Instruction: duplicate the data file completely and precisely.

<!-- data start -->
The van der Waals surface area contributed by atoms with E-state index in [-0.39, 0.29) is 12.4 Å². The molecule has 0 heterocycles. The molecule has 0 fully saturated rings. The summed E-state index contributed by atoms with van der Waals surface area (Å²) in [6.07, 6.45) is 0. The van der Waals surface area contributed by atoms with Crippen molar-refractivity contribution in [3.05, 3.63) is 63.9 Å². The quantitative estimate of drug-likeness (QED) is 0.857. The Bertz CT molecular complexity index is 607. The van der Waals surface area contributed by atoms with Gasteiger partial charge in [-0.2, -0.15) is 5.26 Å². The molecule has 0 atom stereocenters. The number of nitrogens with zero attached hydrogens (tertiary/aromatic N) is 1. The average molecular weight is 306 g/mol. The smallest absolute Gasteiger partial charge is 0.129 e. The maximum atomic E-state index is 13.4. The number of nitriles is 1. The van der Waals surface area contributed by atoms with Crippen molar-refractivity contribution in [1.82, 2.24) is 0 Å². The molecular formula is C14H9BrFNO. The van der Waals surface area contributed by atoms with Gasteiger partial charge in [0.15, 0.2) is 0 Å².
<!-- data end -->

The van der Waals surface area contributed by atoms with E-state index in [-0.39, 0.29) is 12.4 Å². The molecule has 0 heterocycles. The molecule has 0 fully saturated rings. The summed E-state index contributed by atoms with van der Waals surface area (Å²) in [6.07, 6.45) is 0. The van der Waals surface area contributed by atoms with Crippen molar-refractivity contribution in [3.05, 3.63) is 63.9 Å². The quantitative estimate of drug-likeness (QED) is 0.857. The Bertz CT molecular complexity index is 607. The van der Waals surface area contributed by atoms with Gasteiger partial charge in [-0.2, -0.15) is 5.26 Å². The molecule has 0 atom stereocenters. The number of nitrogens with zero attached hydrogens (tertiary/aromatic N) is 1. The average molecular weight is 306 g/mol. The smallest absolute Gasteiger partial charge is 0.129 e. The maximum atomic E-state index is 13.4. The number of nitriles is 1. The van der Waals surface area contributed by atoms with Crippen molar-refractivity contribution in [1.82, 2.24) is 0 Å². The molecular formula is C14H9BrFNO. The van der Waals surface area contributed by atoms with Gasteiger partial charge in [0.15, 0.2) is 0 Å².